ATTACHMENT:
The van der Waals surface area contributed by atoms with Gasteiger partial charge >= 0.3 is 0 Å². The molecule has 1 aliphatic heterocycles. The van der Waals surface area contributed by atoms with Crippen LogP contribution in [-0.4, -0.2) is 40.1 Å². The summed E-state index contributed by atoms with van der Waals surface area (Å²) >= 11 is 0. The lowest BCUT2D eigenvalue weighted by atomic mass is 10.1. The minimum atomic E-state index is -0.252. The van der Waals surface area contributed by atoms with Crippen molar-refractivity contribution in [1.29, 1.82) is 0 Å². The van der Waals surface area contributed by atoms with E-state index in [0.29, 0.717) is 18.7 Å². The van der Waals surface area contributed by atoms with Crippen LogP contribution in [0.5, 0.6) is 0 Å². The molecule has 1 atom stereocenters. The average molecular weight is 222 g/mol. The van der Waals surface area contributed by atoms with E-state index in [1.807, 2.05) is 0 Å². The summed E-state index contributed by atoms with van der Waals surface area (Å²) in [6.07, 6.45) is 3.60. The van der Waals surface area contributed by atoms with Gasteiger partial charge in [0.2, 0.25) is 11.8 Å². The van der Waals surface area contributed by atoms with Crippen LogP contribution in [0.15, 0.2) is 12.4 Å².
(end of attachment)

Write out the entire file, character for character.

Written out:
The van der Waals surface area contributed by atoms with Gasteiger partial charge >= 0.3 is 0 Å². The molecule has 1 aliphatic heterocycles. The van der Waals surface area contributed by atoms with Crippen LogP contribution in [-0.4, -0.2) is 40.1 Å². The summed E-state index contributed by atoms with van der Waals surface area (Å²) >= 11 is 0. The lowest BCUT2D eigenvalue weighted by atomic mass is 10.1. The minimum atomic E-state index is -0.252. The van der Waals surface area contributed by atoms with Crippen molar-refractivity contribution in [1.29, 1.82) is 0 Å². The van der Waals surface area contributed by atoms with E-state index in [0.29, 0.717) is 18.7 Å². The van der Waals surface area contributed by atoms with Crippen LogP contribution in [0.5, 0.6) is 0 Å². The molecule has 1 atom stereocenters. The average molecular weight is 222 g/mol. The van der Waals surface area contributed by atoms with E-state index in [1.807, 2.05) is 0 Å². The summed E-state index contributed by atoms with van der Waals surface area (Å²) in [6.07, 6.45) is 3.60. The van der Waals surface area contributed by atoms with Gasteiger partial charge in [0.2, 0.25) is 11.8 Å². The van der Waals surface area contributed by atoms with Crippen LogP contribution in [0.15, 0.2) is 12.4 Å².